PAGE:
As kids get out of school and into summer, outdoor activities become fun way to spend free time.
"Kids with asthma are often exposed to grasses and things they may not be exposed to during school and they're more active when they are involved with swimming and softball and baseball," says Dr. Ted Williams, M.D., Southeastern Pediatrics Associates.
Doctors say many parents don't know how to keep their kid's asthma under control. It can sometimes be confused with a cold or the flu with symptoms of coughing, wheezing, chest tightness and chest congestion.
While doctors can prescribe some medications to help asthmatic symptoms, there are things you can do at home.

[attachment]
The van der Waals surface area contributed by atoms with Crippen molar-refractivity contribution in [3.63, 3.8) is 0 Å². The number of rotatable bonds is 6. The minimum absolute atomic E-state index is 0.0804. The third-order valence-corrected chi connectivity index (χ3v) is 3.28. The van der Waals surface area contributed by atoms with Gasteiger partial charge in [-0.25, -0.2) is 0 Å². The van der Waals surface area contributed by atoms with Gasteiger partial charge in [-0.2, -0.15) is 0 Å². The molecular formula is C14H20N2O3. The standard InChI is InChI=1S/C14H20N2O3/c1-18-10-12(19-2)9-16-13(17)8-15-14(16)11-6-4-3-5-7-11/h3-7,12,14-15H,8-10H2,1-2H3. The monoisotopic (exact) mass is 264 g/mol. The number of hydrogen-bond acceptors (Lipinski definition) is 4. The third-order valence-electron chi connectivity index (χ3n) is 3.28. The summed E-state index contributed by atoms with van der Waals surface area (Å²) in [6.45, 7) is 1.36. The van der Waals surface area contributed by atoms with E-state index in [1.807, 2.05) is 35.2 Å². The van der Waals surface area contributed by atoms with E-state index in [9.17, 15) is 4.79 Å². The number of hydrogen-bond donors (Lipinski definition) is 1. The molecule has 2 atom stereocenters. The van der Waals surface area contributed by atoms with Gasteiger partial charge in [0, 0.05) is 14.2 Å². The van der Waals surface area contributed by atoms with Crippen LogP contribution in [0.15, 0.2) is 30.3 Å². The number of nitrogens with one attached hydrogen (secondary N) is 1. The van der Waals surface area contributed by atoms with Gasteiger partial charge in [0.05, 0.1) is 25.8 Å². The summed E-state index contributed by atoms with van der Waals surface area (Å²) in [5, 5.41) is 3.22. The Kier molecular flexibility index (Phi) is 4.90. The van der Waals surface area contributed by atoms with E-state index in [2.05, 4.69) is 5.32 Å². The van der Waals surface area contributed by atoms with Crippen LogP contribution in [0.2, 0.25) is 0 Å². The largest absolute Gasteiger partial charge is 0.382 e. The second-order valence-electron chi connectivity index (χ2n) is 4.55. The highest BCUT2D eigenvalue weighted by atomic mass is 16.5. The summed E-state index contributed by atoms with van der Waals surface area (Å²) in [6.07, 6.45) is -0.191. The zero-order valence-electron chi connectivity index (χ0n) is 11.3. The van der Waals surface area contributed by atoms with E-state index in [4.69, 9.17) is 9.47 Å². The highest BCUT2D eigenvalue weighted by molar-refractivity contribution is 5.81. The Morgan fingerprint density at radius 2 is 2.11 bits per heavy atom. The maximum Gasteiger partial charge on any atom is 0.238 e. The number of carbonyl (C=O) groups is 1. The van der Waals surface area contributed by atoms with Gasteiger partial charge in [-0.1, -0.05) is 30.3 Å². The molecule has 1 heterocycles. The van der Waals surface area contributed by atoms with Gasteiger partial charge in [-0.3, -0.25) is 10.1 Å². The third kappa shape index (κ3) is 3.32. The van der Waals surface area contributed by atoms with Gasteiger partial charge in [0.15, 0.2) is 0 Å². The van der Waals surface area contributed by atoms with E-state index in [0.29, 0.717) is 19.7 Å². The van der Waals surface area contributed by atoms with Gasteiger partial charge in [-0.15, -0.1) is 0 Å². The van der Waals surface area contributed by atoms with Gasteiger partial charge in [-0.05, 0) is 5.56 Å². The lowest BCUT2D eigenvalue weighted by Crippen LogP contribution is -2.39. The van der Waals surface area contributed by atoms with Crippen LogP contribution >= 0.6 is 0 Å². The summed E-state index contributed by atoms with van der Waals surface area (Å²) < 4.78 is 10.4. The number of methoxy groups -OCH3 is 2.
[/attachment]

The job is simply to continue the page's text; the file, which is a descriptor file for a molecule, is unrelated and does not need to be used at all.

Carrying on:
"Avoid dry, dusty areas as much as possible. We try to avoid cigarette smoke and environmental pollutants that may cause kids to wheeze or develop allergic symptoms," says Williams.
"Physicians can't do it along and we need the parents help. And the parents are with that child everyday so they notice these subtle changes," says Dr. William Hitchcock, M.D., Assistant Clinical Professor of Pediatrics, University of California, San Diego.
And perhaps the most important tip you can use: talk with your doctor. Doctors can answer any question you may have and help your child have an active, fun summer.
For more information on helping kids cope with asthma, log on to kidshealth.org.